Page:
Exporting data from Countly through DB Viewer

Previously we mentioned DB Viewer plugin and that, additionally to providing UI to browse database, it was also a great option to access Database data through REST API and export data.

And we have been t swamped with followup questions on how to get the data customers need. So we decided to sum up some common cases that in the end satisfied all user needs.

So for example, you have some other database and you want to populate it with data from Countly. Or you just want to prepare some kind of reports through third party application. Or write some scripts for getting data out and processing it. These examples should help you in all those cases.

1.Getting information about all apps

This is a standard API call available in the core and will provide you with info about apps that exist and are accessible for user with provided api_key.

This is useful for getting list of app_ids if you are writing script to iterate through all apps, for example.

Example call (replacing domain.com and {api_key} for user)

More info about the API call: http://resources.count.ly/docs/oappsall

2. Getting user information about specific app

This API call involves DB Viewer API and will list all documents of all users and their properties that are available for this specific app.

Example (replacing domain.com and {app_id} for the app you want to get info and {api_key} for user)


In the response object, the collections array should have all the user objects with their properties.

If there are too many users to read in single request, you can paginate result by using limit and skip parameters. As example:


More information on pagination and filtering: http://resources.count.ly/docs/odbdbsdbcollectioncollection)

More information on possible user properties that you might get: http://resources.count.ly/docs/countlyapp_usersappid

If you want to monitor only new users, then you can adjust filter part like this


replacing 1470009600 with timestamp of the last data sync. Of course you can do other filtering options or perform any kind of MongoDB query using the filter clause.

3. Getting all event data

Getting all events data would consist of 2 steps. Basically what you need to do, is to get all event keys for specific app , iterate through those event keys and create sha1 hashes, to be able to request data for each event specifically through DB Viewer API.

First step.

The first step would be getting list of all event keys that are available for provided app.

Example call (replacing domain.com and {app_id} for the app you want to get info and {api_key} for user)


More information on this API call: http://resources.count.ly/docs/omethodget_events

There property named “list” on the response object, which is an array of all event keys.

So you got all event keys, that you had use in custom events in your app using Countly SDK.

Additionally there are some “built in Countly events” that are stored as events but are internal events, as:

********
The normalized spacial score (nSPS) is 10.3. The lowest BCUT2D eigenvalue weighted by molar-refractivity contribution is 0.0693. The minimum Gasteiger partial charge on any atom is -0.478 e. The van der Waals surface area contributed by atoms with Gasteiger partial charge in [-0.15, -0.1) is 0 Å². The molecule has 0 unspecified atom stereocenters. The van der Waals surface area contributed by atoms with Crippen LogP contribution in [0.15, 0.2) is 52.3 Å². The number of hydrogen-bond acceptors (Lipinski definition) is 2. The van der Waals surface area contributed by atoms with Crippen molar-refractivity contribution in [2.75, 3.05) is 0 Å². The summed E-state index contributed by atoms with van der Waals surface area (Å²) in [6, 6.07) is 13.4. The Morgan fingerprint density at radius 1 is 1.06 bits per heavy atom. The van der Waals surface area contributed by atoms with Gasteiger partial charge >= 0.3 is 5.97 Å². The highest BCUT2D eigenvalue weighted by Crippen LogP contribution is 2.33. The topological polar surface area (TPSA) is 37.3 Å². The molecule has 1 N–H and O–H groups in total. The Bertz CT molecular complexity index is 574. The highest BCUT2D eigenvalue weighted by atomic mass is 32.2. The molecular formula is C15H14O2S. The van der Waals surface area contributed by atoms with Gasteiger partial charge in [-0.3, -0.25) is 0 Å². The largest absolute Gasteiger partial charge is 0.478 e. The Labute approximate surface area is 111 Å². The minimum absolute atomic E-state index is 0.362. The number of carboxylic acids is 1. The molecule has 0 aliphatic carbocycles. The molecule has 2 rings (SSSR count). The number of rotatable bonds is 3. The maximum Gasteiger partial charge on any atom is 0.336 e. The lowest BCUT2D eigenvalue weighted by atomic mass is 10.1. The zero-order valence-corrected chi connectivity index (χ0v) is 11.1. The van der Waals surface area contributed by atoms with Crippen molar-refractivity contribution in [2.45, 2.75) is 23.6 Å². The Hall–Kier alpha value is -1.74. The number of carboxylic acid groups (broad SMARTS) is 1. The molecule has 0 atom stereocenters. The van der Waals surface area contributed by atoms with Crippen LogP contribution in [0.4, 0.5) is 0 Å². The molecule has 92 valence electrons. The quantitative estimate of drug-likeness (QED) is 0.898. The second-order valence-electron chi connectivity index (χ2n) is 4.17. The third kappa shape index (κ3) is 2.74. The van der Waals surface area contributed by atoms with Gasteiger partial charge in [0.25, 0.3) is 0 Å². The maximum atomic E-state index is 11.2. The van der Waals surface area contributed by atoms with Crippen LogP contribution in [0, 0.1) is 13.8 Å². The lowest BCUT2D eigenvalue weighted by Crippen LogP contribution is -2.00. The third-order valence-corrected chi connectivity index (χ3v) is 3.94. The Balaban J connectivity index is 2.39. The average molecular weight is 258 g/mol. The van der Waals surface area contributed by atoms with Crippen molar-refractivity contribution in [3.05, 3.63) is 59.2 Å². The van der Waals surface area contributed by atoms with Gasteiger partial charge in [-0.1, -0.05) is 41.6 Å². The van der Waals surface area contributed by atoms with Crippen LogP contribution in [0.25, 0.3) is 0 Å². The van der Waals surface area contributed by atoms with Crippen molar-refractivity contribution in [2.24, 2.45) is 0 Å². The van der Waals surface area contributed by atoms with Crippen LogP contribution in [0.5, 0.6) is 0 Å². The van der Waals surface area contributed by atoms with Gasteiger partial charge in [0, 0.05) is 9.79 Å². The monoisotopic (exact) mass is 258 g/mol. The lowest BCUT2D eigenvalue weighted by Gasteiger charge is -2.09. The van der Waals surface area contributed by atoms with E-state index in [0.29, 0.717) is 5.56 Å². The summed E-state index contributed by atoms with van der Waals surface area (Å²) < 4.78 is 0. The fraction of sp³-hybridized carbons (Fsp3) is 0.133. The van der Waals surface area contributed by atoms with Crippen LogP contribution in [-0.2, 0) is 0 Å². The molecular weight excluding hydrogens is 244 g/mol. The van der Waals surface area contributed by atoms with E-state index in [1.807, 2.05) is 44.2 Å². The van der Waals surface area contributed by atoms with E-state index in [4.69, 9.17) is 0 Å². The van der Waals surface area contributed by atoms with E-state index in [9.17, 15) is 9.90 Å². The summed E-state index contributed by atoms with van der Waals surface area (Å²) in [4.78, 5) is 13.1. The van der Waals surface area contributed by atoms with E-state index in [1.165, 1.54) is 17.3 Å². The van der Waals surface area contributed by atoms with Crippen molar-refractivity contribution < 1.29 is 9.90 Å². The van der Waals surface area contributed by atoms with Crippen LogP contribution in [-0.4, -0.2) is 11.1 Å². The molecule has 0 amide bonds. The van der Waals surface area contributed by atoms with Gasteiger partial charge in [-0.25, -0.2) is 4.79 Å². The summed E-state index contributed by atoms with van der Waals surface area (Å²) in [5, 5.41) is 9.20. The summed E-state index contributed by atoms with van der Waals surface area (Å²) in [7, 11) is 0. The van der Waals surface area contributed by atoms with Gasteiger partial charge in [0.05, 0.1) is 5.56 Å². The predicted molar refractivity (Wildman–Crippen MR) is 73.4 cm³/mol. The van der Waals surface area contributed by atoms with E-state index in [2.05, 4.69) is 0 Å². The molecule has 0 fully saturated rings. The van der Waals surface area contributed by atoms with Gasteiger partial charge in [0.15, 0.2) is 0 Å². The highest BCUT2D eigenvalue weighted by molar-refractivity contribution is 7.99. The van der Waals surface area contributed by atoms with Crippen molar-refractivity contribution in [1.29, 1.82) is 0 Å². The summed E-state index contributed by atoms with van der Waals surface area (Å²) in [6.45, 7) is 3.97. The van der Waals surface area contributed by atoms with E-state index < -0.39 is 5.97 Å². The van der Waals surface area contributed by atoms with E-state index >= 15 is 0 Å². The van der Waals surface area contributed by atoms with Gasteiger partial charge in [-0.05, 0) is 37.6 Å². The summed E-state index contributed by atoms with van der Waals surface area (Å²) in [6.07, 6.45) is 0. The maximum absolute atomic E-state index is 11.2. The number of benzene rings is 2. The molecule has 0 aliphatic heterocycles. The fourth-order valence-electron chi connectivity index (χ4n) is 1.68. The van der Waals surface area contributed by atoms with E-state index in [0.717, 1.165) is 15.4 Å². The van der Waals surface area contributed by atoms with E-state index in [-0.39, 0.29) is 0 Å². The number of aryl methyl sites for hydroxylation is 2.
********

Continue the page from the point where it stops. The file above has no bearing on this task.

• [CLY]_session to get session data
  • [CLY]_crash to get crash data
  • [CLY]_push_open to get push opened data
  • [CLY]_push_action to get push action data
  • [CLY]_view to get view data

If you need any information on that data from Drill, then include them in your script’s even key array (basically adding them to the array of event keys you retrieved from the API).

Second step.

So now we need to create sha1 hashes for each event and use them in REST API calls to get information about specific event.

Hash is formed using sha1 hash for event key together with app ID.

So for example for event with key “Buy” and for app ID “542e95d747f0be510c000004” the hash would be sha1(“Buy542e95d747f0be510c000004”) and could look like: “57c2b7d4eeae912495088c3754d0c6cfe9949f06”

And here is the request to get data about specific event is (replacing domain.com and {hash} for the event hash you want to get info and {api_key} for user)


Again, if there are too many events for single request you can paginate using limit and skip parameters as discussed when getting users. Because it is the same DB Viewer API call with same parameters only for another collection.

And you can then recreate event timeline using ts property, which is timestamp when event occurred.

Another example, if you want to monitor only latest data then you can adjust filter with timestamp in miliseconds like this (replacing 1470009600000 with timestamp in miliseconds of the last data sync)


Similar way again you can modify filter parameter to perform any kind of MongoDB queries through filter parameter to filter out event data.

And you can get more info about possible data and properties that you can retrieve using this request here:

Hope this covers most common cases for all other users, but if it still does not drop us a line for more information at engineering@count.ly

Arturs Sosins is one of the lead engineers at Countly, who’s main goal is making Countly as robust and extendable as possible. In the spare time, when not spending time with his big family, Arturs enjoys game development, game design and music related projects.